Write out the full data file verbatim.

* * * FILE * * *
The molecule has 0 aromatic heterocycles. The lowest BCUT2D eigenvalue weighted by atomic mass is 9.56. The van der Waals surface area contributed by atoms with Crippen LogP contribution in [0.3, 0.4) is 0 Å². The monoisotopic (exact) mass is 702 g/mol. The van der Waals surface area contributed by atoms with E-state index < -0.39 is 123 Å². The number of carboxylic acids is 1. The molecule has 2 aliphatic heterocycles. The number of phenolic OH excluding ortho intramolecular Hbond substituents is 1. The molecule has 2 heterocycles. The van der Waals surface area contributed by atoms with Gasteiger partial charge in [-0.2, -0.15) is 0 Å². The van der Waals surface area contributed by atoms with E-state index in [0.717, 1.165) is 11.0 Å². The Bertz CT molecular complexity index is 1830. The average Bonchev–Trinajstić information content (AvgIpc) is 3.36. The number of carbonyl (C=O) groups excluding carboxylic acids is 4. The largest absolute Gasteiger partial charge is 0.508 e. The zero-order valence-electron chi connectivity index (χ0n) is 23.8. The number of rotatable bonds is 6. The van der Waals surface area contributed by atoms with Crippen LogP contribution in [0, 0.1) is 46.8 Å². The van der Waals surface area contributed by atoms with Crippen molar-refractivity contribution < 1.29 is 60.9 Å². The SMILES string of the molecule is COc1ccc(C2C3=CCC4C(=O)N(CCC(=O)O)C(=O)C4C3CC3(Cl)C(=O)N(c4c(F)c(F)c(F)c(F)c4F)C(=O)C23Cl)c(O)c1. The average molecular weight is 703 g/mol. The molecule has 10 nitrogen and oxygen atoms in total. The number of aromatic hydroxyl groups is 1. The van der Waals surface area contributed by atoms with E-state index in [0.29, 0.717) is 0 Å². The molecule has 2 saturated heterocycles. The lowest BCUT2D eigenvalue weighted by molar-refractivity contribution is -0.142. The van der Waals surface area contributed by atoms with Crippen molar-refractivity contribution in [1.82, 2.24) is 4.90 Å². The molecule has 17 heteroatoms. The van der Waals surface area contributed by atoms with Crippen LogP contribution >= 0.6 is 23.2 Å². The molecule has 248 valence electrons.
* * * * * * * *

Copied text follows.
The molecule has 0 aromatic heterocycles. The lowest BCUT2D eigenvalue weighted by atomic mass is 9.56. The van der Waals surface area contributed by atoms with Crippen LogP contribution in [0.3, 0.4) is 0 Å². The monoisotopic (exact) mass is 702 g/mol. The van der Waals surface area contributed by atoms with E-state index < -0.39 is 123 Å². The number of carboxylic acids is 1. The molecule has 2 aliphatic heterocycles. The number of phenolic OH excluding ortho intramolecular Hbond substituents is 1. The molecule has 2 heterocycles. The van der Waals surface area contributed by atoms with Gasteiger partial charge in [-0.2, -0.15) is 0 Å². The van der Waals surface area contributed by atoms with E-state index in [0.717, 1.165) is 11.0 Å². The Bertz CT molecular complexity index is 1830. The average Bonchev–Trinajstić information content (AvgIpc) is 3.36. The number of carbonyl (C=O) groups excluding carboxylic acids is 4. The largest absolute Gasteiger partial charge is 0.508 e. The zero-order valence-electron chi connectivity index (χ0n) is 23.8. The number of rotatable bonds is 6. The van der Waals surface area contributed by atoms with Crippen LogP contribution in [0, 0.1) is 46.8 Å². The van der Waals surface area contributed by atoms with Crippen molar-refractivity contribution < 1.29 is 60.9 Å². The SMILES string of the molecule is COc1ccc(C2C3=CCC4C(=O)N(CCC(=O)O)C(=O)C4C3CC3(Cl)C(=O)N(c4c(F)c(F)c(F)c(F)c4F)C(=O)C23Cl)c(O)c1. The average molecular weight is 703 g/mol. The molecule has 10 nitrogen and oxygen atoms in total. The number of aromatic hydroxyl groups is 1. The van der Waals surface area contributed by atoms with E-state index in [0.29, 0.717) is 0 Å². The molecule has 2 saturated heterocycles. The lowest BCUT2D eigenvalue weighted by molar-refractivity contribution is -0.142. The van der Waals surface area contributed by atoms with Crippen molar-refractivity contribution in [1.82, 2.24) is 4.90 Å². The molecule has 17 heteroatoms. The van der Waals surface area contributed by atoms with Crippen LogP contribution >= 0.6 is 23.2 Å². The molecule has 248 valence electrons.